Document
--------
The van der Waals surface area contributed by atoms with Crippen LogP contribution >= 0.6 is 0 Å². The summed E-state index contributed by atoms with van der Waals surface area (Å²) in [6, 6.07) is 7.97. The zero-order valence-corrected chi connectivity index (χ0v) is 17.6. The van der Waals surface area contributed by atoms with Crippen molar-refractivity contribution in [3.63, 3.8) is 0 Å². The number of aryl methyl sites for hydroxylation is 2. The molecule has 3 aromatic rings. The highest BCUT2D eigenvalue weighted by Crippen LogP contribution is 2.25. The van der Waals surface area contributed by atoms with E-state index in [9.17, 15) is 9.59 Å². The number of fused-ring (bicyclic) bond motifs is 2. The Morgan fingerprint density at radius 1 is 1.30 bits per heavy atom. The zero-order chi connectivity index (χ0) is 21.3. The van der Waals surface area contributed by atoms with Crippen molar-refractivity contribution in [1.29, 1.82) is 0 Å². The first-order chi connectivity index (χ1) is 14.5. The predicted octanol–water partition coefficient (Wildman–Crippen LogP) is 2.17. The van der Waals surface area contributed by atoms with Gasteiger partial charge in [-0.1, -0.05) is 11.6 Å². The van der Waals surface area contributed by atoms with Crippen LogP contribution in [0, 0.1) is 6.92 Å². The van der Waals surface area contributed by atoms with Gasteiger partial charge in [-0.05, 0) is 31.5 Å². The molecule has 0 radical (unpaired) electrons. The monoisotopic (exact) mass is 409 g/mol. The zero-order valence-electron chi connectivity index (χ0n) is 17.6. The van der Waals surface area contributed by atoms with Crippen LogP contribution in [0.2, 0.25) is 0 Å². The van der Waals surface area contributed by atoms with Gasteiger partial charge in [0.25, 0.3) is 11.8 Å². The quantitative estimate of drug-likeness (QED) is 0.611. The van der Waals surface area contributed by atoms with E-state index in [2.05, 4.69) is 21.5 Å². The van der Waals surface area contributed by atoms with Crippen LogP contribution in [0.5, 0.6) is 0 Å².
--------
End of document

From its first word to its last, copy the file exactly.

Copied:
The van der Waals surface area contributed by atoms with Crippen LogP contribution >= 0.6 is 0 Å². The summed E-state index contributed by atoms with van der Waals surface area (Å²) in [6, 6.07) is 7.97. The zero-order valence-corrected chi connectivity index (χ0v) is 17.6. The van der Waals surface area contributed by atoms with Crippen molar-refractivity contribution in [3.63, 3.8) is 0 Å². The number of aryl methyl sites for hydroxylation is 2. The molecule has 3 aromatic rings. The highest BCUT2D eigenvalue weighted by Crippen LogP contribution is 2.25. The van der Waals surface area contributed by atoms with E-state index in [9.17, 15) is 9.59 Å². The number of fused-ring (bicyclic) bond motifs is 2. The Morgan fingerprint density at radius 1 is 1.30 bits per heavy atom. The zero-order chi connectivity index (χ0) is 21.3. The van der Waals surface area contributed by atoms with Crippen molar-refractivity contribution in [1.29, 1.82) is 0 Å². The first-order chi connectivity index (χ1) is 14.5. The predicted octanol–water partition coefficient (Wildman–Crippen LogP) is 2.17. The van der Waals surface area contributed by atoms with Gasteiger partial charge in [-0.1, -0.05) is 11.6 Å². The van der Waals surface area contributed by atoms with Crippen LogP contribution in [0, 0.1) is 6.92 Å². The van der Waals surface area contributed by atoms with Gasteiger partial charge in [-0.05, 0) is 31.5 Å². The molecule has 0 radical (unpaired) electrons. The monoisotopic (exact) mass is 409 g/mol. The zero-order valence-electron chi connectivity index (χ0n) is 17.6. The van der Waals surface area contributed by atoms with Crippen LogP contribution in [0.2, 0.25) is 0 Å². The van der Waals surface area contributed by atoms with Gasteiger partial charge in [0.25, 0.3) is 11.8 Å². The quantitative estimate of drug-likeness (QED) is 0.611. The van der Waals surface area contributed by atoms with E-state index in [2.05, 4.69) is 21.5 Å². The van der Waals surface area contributed by atoms with Crippen LogP contribution in [0.5, 0.6) is 0 Å².